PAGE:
Wednesday, October 5, 2011

Prepping Your Paint Job

No matter how easy or hard the task, preparation is the key to a successful remodeling job or outdoor project, which is why I try to encourage consultation with and hiring of home improvement professionals while also embracing DIY. In the future, we’ll discuss plenty of jobs that need to be well thought out but let’s start with an easy one: Painting your interior walls.

There is the temptation to just hire a crew and have it done during the day when you’re at work, but then there’s that nostalgic image of you and your partner in your own home, painting the walls together. In the latter case, you should take the steps suggested below as a way to ensure your paint job, certainly the most aesthetically noticeable facet of your interior, is done in a professional manner.

  • ·      Strip, Scrape, Remove: Any and all left over wallpaper and/or peeling and cracked paint should be removed. Use a scraper gently to get rid of the old paint, wallpaper and adhesive resin. If you’re dealing with old woodwork with bad finish, you’ll have to get some paint-stripping gel to remove paint and other debris.

  • ·      Repair and Patch: Unless your home is brand new, you will likely have a few cracks and holes that should be rectified. It’s worth it to get a quick consultation from a contractor to see if there are any foundation problems or if you’ll need professional help dealing with a bigger crack. Otherwise, clean and dampen the spot before using a putty knife to fill in any holes and cracks; if working with wood, use wood filler instead of joint compound. On bigger holes, cover the hole with two small pieces of joint tape before covering it with joint compound.  

  • ·      Sandpaper: Get yourself some fine-grade sandpaper and sand the entire area that you will be painting. This not only helps smooth down rough, incongruous areas but also boosts adherence for the overall paint job. For glossy areas, use a light-duty liquid de-glosser or TSP powder mixed into some hot/warm water. Rinse the wall and let it sit for a day before moving forward.  

  • ·      Clear Out: Take any easily moveable objects (lamps, end tables, coffee tables, small chairs, etc.) and put them in another room. Anything too big or too inconvenient to move, gather into a huddled mass in the middle of the room and cover with a tarp or an ample length of plastic sheathing. Tape it down. Finally, cover the floors as best as possible with plastic sheathing or plenty of newspaper.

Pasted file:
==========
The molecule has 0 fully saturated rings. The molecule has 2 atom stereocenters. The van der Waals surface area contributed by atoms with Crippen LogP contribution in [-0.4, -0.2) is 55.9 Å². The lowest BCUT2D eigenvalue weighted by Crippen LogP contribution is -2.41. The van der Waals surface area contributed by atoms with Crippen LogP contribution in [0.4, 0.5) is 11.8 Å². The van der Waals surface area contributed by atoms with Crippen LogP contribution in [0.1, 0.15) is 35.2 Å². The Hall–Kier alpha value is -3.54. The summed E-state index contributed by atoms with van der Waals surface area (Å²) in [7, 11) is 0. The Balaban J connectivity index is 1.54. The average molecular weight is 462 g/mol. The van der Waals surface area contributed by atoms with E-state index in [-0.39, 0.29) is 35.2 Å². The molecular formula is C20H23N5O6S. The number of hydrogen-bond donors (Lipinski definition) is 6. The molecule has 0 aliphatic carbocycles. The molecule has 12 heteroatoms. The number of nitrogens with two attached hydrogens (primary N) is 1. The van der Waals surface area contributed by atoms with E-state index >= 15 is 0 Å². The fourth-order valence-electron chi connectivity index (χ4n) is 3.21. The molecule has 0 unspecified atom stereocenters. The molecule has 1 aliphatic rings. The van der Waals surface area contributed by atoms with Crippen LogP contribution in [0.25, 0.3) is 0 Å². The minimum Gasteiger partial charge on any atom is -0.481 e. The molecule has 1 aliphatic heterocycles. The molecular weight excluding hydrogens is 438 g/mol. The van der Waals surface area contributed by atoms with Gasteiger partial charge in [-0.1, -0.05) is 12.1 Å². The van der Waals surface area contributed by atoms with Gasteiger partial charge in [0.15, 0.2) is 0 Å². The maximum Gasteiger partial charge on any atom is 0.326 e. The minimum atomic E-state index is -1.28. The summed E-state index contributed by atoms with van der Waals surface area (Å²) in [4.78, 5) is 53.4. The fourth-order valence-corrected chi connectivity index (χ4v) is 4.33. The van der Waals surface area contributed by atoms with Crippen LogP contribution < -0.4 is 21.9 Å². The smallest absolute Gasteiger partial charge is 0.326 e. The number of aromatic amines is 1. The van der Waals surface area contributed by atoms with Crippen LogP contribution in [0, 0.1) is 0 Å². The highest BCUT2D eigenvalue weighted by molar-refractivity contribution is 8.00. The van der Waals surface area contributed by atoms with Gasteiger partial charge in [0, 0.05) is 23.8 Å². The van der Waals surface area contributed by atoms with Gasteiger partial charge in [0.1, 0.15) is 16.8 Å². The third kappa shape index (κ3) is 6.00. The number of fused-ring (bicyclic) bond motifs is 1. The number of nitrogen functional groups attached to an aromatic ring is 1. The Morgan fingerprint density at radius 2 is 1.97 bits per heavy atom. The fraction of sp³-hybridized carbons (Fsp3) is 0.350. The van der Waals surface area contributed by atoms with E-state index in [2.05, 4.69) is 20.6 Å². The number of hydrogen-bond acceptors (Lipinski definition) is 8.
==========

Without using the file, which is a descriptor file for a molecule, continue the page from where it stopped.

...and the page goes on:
• ·      Tape Up: Buy yourself two rolls of painter’s tape from a local handyman or home improvement store – trust me, it comes in handy. Cover up your light switches, doorknobs, handles, locks, and any other minor thing that would be a pain to remove and you don’t want to have splatter marks on. The tape will also be needed when you paint the trim.

  • ·      Last Clean: Do one more full clean before getting to the fun (and exhausting) part. Vacuum the entire room and dust off every area that will be painted. If your room happens to be a kitchen or bathroom, you should do one more wash with TSP mix. If you encounter mildewed areas, mix the TSP (about three ounces) with hot water (no less than three quarts), chlorine (one quart) and detergent (one ounce). Let it all dry for at least 12 hours or, to be double sure, a full 24.

Sit down and think about exactly what you want out of the look of your room. Consult with your partner and/or family and talk with the employees at your local home improvement supplies store about what brand of paint and/or primer to purchase. For my nephew’s room, for instance, I recently used forest green and had a close artist friend come in and paint a mural over it about a month afterwards. As tiresome as it can be, these are the jobs that I have the most fun with, usually enlisting at least one close friend, a good radio station and a few refreshments for the day. Not all of these projects have to feel like work.